Monday, July 31, 2006

Another worry to add to the list

From CBS:

NE Hurricane Could Cripple Economy

This month, the nation's best hurricane experts met for the first time ever with nervous insurance industry reps about a storm lurking beyond the horizon.

"The risk is increasing and it's increasing every year," catastrophe risk analyst Karen Clark told CBS News correspondent Michelle Miller.

That storm a long overdue northeast hurricane which the latest computer models now predict could devastate the region and cripple the U.S. economy.

"It will be the largest financial disaster that this country has ever seen," Clark, the president and CEO of AIR Worldwide, said.

A direct hit on New York's Long Island by a Category 3 or higher hurricane would cost $100 billion.

But the same size storm spinning into central New Jersey would be catastrophic — raking New York and points north with its strongest winds. The result: $200 billion in damages and lost business.

"And much of that disruption will not be covered by insurance," Clark said.
...
A major northeast hurricane is nearly three times more likely this year thanks to favorable weather conditions, including the position of the Bermuda High. Last year it pushed storms southwest. Now it's set to steer hurricanes up the East Coast.

8 Comments:

Anonymous Anonymous said...

I lived in Florida through the hurricane season 2004. Every time one hit I had I 5k deductible and my insurnace rates kept rising. It was a complete nightmare.
If that happens in the NE (Jersey Shore), I would be worried too. No power, gas, etc. for 2+ weeks. RE tanked in FL right after that - big time. Good bye beach front property...it's worth zero.

7/31/2006 10:30:00 PM  
Blogger RichInNorthNJ said...

Off Topic:

Bergen County SFH ONLY
Sales - Under Contract - Available - Median Price

April 2006 / 2005
Sold 389 / 531
UC 639 / 782
Avail 4,082 / 2,925
Med$ $480k / $475k

May 2006 / 2005
Sold 554 / 608
UC 796 / 799
Avail 4,549 / 2,925
Med$ $525k / $487k

June 2006 / 2005
Sold 659 / 841
UC 659 / 865
Avail 4,714 / 3,074
Med$ $530k / $530k

July 2006 / 2005
Sold 624 / 778
UC 543 / 660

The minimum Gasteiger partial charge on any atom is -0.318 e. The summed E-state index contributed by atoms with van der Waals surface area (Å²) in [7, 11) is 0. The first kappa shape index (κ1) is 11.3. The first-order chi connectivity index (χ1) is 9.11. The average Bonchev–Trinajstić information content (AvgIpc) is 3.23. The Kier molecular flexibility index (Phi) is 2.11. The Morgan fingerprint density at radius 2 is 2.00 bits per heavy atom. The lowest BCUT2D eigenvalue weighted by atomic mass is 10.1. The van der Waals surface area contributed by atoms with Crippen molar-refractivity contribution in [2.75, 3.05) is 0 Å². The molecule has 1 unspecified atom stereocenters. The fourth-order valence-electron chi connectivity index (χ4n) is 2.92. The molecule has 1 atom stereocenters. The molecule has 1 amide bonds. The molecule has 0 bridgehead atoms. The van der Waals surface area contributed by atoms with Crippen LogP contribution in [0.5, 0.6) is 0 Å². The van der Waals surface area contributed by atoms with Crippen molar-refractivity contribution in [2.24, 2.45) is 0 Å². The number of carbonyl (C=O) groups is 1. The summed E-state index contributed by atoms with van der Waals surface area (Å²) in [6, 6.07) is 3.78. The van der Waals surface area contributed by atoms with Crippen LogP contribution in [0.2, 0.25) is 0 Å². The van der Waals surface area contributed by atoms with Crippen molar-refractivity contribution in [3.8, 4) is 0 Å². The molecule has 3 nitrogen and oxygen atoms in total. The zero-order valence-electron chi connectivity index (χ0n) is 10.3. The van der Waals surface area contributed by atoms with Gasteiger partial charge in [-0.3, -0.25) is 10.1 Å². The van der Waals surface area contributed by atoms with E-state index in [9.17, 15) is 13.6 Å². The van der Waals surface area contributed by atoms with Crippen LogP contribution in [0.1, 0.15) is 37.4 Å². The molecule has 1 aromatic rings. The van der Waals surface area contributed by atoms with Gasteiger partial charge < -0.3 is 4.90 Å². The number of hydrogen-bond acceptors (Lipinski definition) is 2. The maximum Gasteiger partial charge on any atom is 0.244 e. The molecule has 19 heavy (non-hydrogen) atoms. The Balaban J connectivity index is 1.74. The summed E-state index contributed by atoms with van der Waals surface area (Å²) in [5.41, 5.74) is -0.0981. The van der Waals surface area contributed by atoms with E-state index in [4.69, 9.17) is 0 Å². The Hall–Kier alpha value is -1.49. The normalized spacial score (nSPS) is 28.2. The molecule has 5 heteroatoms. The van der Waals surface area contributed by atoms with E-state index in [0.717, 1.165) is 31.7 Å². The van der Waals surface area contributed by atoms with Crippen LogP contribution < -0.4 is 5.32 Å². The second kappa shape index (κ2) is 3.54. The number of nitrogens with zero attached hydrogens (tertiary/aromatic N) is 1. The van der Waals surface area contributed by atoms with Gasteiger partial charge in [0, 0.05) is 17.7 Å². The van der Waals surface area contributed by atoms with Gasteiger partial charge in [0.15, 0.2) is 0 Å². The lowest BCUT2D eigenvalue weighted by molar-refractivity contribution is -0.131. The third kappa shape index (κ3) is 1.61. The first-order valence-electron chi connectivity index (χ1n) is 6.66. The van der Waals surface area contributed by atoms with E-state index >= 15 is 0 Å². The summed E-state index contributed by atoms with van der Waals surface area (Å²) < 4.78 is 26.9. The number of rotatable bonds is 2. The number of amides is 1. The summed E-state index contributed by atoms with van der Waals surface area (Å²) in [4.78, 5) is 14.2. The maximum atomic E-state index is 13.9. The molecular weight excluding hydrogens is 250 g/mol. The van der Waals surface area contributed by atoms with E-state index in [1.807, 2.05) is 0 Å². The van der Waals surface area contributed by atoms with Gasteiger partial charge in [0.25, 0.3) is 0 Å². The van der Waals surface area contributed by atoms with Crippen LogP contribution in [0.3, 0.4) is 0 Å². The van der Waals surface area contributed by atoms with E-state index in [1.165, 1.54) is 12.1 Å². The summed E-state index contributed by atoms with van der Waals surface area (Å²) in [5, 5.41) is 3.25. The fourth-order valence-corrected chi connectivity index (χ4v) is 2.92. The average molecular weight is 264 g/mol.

Avail 4,595 / 3,148
Med$ $525k / $525k

Bergen County SFH, Townhouse, Condo Co-op
July 2006 / 2005
Sold 843 / 1,081
UC 739 / 938
Active 6,429 / 4,158
Med$ $490k / $480k

There are more SFH active now than there were total units (SFH,TWNHS,CONDO,CO-OP) this time last year!

PS: NAR Pending Home Sales release tomorrow

7/31/2006 10:42:00 PM  
Anonymous Anonymous said...

No hurricane is going to strike the NorthEast this year. This is plain nonsense. Just because there is a theoritical probability of 1 in a 100 years does not mean we are due (anymore than someone playing the roulette thinks that he is going to win since he lost the last few times).

CNS

8/01/2006 03:27:00 AM  
Blogger grim said...

In addition to Pending Home Sales:

Personal Income
Personal Spending
(Savings Rate)
Construction Spending
ISM Index

grim

8/01/2006 05:17:00 AM  
Blogger RichInNorthNJ said...

Bergen County SFH, Townhouse, Condo Co-op
July 2006 / 2005 / 2004 / 2003 / 2002
Sold: 843 / 1,081 / 1,282 / 1,130 / 1,069
UC: 739 / 938 / 967 / 1,138 / 893
Active: 6,429 / 4,158 / 4,136 / ? / ?
Med$: $490k / $480k / $455k / $380k / $335k

8/01/2006 07:51:00 AM  
Blogger NJGal said...

"No hurricane is going to strike the NorthEast this year. This is plain nonsense. Just because there is a theoritical probability of 1 in a 100 years does not mean we are due"

Unfortunately, insurance companies are listening to these predictions, and it is already impossible for people in certain areas to get insurance - I believe certain towns on LI no longer qualify.

8/01/2006 07:58:00 AM  
Anonymous Anonymous said...

if newark and camden went under water, that would be a good thing.

bulldoze it , and its a do over.

however, let them get jobs and pay for it themselves.

look whats going on in New Orleans.

This is insane,,NJ is finished

8/01/2006 08:53:00 AM  
Anonymous Anonymous said...

CNS - Hurricanes are more common in the Northeast than you either care to admit or are blissfully ignorant about.

In this area the "Storm of 1938" stands out as a very destructive storm as well as Hurricane Gloria. More recently, just look at the flooding damage throughout NJ Tropical Storm Floyd did in 1999, and that was a relatively minor storm by comparison.

Historical weather patterns are cyclical. The Northeast is due.

8/01/2006 05:14:00 PM  

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